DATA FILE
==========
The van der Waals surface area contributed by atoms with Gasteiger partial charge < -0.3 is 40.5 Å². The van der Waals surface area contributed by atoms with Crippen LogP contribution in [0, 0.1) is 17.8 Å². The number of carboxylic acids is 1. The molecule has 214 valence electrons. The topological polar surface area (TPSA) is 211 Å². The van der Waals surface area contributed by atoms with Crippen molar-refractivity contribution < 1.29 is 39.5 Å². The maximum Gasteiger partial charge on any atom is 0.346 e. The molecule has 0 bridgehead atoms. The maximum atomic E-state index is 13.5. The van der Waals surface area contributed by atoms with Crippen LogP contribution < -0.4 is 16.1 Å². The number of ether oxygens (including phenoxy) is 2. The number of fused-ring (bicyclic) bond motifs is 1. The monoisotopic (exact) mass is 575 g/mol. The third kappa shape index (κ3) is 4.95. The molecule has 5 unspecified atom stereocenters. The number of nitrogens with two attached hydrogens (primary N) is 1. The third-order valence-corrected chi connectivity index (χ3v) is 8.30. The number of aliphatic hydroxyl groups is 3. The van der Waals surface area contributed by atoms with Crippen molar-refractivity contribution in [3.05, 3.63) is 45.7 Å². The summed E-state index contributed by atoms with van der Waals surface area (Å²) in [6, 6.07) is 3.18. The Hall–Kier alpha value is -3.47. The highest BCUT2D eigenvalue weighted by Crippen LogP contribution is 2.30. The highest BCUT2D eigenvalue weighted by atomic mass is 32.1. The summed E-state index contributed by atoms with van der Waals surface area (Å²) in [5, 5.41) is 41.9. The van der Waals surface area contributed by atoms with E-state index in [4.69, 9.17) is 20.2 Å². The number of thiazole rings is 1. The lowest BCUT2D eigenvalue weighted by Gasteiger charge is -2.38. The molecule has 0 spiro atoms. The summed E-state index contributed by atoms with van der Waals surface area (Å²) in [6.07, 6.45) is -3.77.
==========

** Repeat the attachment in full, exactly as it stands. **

The van der Waals surface area contributed by atoms with Gasteiger partial charge < -0.3 is 40.5 Å². The van der Waals surface area contributed by atoms with Crippen LogP contribution in [0, 0.1) is 17.8 Å². The number of carboxylic acids is 1. The molecule has 214 valence electrons. The topological polar surface area (TPSA) is 211 Å². The van der Waals surface area contributed by atoms with Crippen molar-refractivity contribution < 1.29 is 39.5 Å². The maximum Gasteiger partial charge on any atom is 0.346 e. The molecule has 0 bridgehead atoms. The maximum atomic E-state index is 13.5. The van der Waals surface area contributed by atoms with Crippen LogP contribution < -0.4 is 16.1 Å². The number of ether oxygens (including phenoxy) is 2. The number of fused-ring (bicyclic) bond motifs is 1. The monoisotopic (exact) mass is 575 g/mol. The third kappa shape index (κ3) is 4.95. The molecule has 5 unspecified atom stereocenters. The number of nitrogens with two attached hydrogens (primary N) is 1. The third-order valence-corrected chi connectivity index (χ3v) is 8.30. The number of aliphatic hydroxyl groups is 3. The van der Waals surface area contributed by atoms with Crippen molar-refractivity contribution in [3.05, 3.63) is 45.7 Å². The summed E-state index contributed by atoms with van der Waals surface area (Å²) in [6, 6.07) is 3.18. The Hall–Kier alpha value is -3.47. The highest BCUT2D eigenvalue weighted by Crippen LogP contribution is 2.30. The highest BCUT2D eigenvalue weighted by atomic mass is 32.1. The summed E-state index contributed by atoms with van der Waals surface area (Å²) in [5, 5.41) is 41.9. The van der Waals surface area contributed by atoms with E-state index in [4.69, 9.17) is 20.2 Å². The number of thiazole rings is 1. The lowest BCUT2D eigenvalue weighted by Gasteiger charge is -2.38. The molecule has 0 spiro atoms. The summed E-state index contributed by atoms with van der Waals surface area (Å²) in [6.07, 6.45) is -3.77.